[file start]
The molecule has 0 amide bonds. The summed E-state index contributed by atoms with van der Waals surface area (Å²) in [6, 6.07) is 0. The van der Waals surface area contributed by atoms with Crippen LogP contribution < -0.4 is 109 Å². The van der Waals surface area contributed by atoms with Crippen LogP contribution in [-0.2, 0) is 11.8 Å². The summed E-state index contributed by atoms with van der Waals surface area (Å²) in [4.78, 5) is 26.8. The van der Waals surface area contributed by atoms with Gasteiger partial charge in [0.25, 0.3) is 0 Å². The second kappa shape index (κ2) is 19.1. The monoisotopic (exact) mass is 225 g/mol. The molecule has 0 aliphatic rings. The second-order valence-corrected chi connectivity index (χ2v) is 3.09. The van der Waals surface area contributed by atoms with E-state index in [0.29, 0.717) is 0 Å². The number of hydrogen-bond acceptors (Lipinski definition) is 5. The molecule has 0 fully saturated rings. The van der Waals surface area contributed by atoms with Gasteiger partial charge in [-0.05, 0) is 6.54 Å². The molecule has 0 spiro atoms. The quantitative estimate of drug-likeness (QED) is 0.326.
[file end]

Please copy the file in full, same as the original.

The molecule has 0 amide bonds. The summed E-state index contributed by atoms with van der Waals surface area (Å²) in [6, 6.07) is 0. The van der Waals surface area contributed by atoms with Crippen LogP contribution < -0.4 is 109 Å². The van der Waals surface area contributed by atoms with Crippen LogP contribution in [-0.2, 0) is 11.8 Å². The summed E-state index contributed by atoms with van der Waals surface area (Å²) in [4.78, 5) is 26.8. The van der Waals surface area contributed by atoms with Gasteiger partial charge in [0.25, 0.3) is 0 Å². The second kappa shape index (κ2) is 19.1. The monoisotopic (exact) mass is 225 g/mol. The molecule has 0 aliphatic rings. The second-order valence-corrected chi connectivity index (χ2v) is 3.09. The van der Waals surface area contributed by atoms with E-state index in [0.29, 0.717) is 0 Å². The number of hydrogen-bond acceptors (Lipinski definition) is 5. The molecule has 0 fully saturated rings. The van der Waals surface area contributed by atoms with Gasteiger partial charge in [-0.05, 0) is 6.54 Å². The molecule has 0 spiro atoms. The quantitative estimate of drug-likeness (QED) is 0.326.